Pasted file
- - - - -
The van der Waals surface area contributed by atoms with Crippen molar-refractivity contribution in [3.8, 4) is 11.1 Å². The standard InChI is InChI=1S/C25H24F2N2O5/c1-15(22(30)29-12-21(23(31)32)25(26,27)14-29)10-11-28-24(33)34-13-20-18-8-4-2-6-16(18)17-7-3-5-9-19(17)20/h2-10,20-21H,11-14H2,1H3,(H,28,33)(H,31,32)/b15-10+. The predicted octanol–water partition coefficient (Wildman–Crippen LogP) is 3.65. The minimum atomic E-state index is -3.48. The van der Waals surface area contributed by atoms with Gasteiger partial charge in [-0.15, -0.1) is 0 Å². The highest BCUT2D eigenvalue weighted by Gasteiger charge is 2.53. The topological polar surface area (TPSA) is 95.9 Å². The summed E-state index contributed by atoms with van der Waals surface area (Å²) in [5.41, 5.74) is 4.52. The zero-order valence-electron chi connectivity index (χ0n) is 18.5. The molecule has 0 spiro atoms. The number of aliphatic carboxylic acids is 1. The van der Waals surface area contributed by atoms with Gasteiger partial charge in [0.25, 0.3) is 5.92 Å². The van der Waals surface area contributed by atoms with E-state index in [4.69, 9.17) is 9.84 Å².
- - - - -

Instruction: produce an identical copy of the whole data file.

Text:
The van der Waals surface area contributed by atoms with Crippen molar-refractivity contribution in [3.8, 4) is 11.1 Å². The standard InChI is InChI=1S/C25H24F2N2O5/c1-15(22(30)29-12-21(23(31)32)25(26,27)14-29)10-11-28-24(33)34-13-20-18-8-4-2-6-16(18)17-7-3-5-9-19(17)20/h2-10,20-21H,11-14H2,1H3,(H,28,33)(H,31,32)/b15-10+. The predicted octanol–water partition coefficient (Wildman–Crippen LogP) is 3.65. The minimum atomic E-state index is -3.48. The van der Waals surface area contributed by atoms with Gasteiger partial charge in [-0.15, -0.1) is 0 Å². The highest BCUT2D eigenvalue weighted by Gasteiger charge is 2.53. The topological polar surface area (TPSA) is 95.9 Å². The summed E-state index contributed by atoms with van der Waals surface area (Å²) in [5.41, 5.74) is 4.52. The zero-order valence-electron chi connectivity index (χ0n) is 18.5. The molecule has 0 spiro atoms. The number of aliphatic carboxylic acids is 1. The van der Waals surface area contributed by atoms with Gasteiger partial charge in [0.25, 0.3) is 5.92 Å². The van der Waals surface area contributed by atoms with E-state index in [4.69, 9.17) is 9.84 Å².